• Daily Hampshire Gazette: State audit of Northampton Housing Authority finds room for improvement in agency’s procurement practices

    January 29, 2014The following content was originally in the Daily Hampshire Gazette

    A state audit has found that the Northampton Housing Authority maintains sound procurement practices but flagged three instances when the agency ran afoul of competitive bidding guidelines.

    The review by state Auditor Suzanne M. Bump examined nearly $1 million in spending at the agency over two years. The procurement issues flagged involved $7,245 for pest control services, $11,109 for painting and $15,609 for carpet and flooring installation between July 2010 and June 2012.

    Read more in the Daily Hampshire Gazette

  • NB Standard Times: State Auditor approves UMass Dartmouth’s proposal to privatize campus bookstore Editorial

    January 28, 2014The following content was originally in the Standard Times

    State Auditor Suzanne Bump has approved UMass Dartmouth's proposal to privatize its campus bookstore. The proposal submitted last year demonstrates "the public interest is being served by providing services that are at least of equal quality to the services provided by public sector workers, and that the public will not end up losing money," Bump said in the release.

    Read more in the Standard Times

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  • BBJ Editorial: Contractor flap would be a serious matter in private sector

    January 17, 2014 - The following content was originally published by the Boston Business Journal.

    Credit state auditor Suzanne Bump with thorough work and also providing the business community with a rich irony by uncovering various violations at the state Department of Transportation in its use of contract employees. The irony here is the state has created a set of onerous and punitive independent contractor rules that one of its own agencies routinely flouted. It’s the classic “do as we say, not as we do” scenario.

    The state auditors uncovered some bizarre contractor situations at the DOT, including IT consultants serving as supervisors for state employees. One IT contractor had an 11-year tenure at the DOT.

    Read more from the BBJ.

  • Boston Business Journal: MassDOT IT Consultant Audit

    January 9, 2014 - The following content was originally published by the Boston Business Journal.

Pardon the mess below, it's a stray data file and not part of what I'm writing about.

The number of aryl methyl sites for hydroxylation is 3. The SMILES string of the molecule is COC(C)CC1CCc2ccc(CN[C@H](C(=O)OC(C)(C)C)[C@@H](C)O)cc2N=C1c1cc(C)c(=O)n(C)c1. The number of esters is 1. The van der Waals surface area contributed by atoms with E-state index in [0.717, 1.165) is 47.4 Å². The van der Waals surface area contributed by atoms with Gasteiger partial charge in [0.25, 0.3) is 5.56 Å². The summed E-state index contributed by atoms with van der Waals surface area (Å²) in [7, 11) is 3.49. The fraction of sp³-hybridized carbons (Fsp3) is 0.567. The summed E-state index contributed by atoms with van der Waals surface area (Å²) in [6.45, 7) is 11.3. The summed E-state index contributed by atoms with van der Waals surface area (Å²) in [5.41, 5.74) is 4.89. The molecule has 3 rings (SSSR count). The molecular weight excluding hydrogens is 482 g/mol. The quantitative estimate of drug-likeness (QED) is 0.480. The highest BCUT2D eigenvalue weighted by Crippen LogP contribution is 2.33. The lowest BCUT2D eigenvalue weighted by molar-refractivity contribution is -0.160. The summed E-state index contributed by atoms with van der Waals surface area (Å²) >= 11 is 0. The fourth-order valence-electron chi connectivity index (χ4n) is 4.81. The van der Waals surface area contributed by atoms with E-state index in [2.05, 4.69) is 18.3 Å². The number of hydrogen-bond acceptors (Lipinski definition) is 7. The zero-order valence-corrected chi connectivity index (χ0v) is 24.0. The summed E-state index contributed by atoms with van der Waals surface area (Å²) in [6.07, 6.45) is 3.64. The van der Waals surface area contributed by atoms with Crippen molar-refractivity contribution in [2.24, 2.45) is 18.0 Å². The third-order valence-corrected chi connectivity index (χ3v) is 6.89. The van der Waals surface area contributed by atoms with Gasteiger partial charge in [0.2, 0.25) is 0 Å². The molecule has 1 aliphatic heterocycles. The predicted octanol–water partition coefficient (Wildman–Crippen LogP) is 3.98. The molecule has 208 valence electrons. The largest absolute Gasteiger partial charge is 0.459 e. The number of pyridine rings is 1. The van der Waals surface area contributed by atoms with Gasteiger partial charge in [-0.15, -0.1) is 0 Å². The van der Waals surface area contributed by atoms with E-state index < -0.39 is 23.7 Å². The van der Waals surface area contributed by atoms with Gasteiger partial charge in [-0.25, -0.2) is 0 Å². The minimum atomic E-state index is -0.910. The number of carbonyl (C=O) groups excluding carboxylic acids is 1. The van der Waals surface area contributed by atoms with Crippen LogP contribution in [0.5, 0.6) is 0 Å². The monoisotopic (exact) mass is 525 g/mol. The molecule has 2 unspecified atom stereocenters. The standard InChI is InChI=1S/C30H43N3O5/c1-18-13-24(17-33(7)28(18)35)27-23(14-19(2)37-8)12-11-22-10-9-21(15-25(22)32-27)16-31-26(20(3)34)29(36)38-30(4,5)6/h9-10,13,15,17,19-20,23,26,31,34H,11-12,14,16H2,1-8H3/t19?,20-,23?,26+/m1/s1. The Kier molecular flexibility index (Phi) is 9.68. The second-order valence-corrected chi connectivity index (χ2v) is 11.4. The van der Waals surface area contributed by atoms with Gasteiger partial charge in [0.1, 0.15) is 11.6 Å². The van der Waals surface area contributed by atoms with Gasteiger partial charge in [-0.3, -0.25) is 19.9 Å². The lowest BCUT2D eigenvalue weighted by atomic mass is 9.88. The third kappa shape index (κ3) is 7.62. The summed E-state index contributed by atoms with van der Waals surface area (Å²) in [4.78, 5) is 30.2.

State Auditor Suzanne Bum's office today released a tough report on the use of consultants by the state Department of Transportation for information technology work.

    The audit states the DOT resorted to inappropriate hiring and employment practices to bring consultants on board, in some cases circumventing state laws in the process. The report said DOT spent $22 million on consultants in recent years — and in one case retained a consultant for 11 years. The audit asserts some of the work done by consultants should have been performed by state employees.

    "These findings suggest that MassDOT has been circumventing the administration’s imposed salary and staff number limits by misusing consultants,” Bump said in a prepared statement accompanying the release of the audit. “The agency needs to find a lawful way to staff its IT functions.”

    Read more from the Boston Business Journal.

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  • Boston Globe: Audit details Worcester agency’s troubles

    January 3, 2014 - The following content was originally published by the Boston Globe.

    A defunct Worcester social service agency charged more than $143,000 in questionable expenses to the state before it closed, according to a recent report from the state auditor’s office.

    The troubled nonprofit, the Henry Lee Willis Community Center Inc., also accumulated about $1 million in debt to the state and other creditors, including $235,569 to the state’s unemployment insurance fund, by the time it shut down.

    The community center, which provided a variety of social service programs in Central Massachusetts and relied primarily on state funding, was finally forced to close its doors last Feb. 15 after four state agencies pulled their contracts because of concerns about the center’s management and continued financial woes.

    The financial problems appeared to have been years in the making. The Dec. 19 audit found that the Department of Children and Families flagged the nonprofit’s financial problems as early as 2009. The agency’s own auditor repeatedly noted that the nonprofit had problems with its credit card documentation in fiscal years 2009 through 2012.

    Read more from the Boston Globe.

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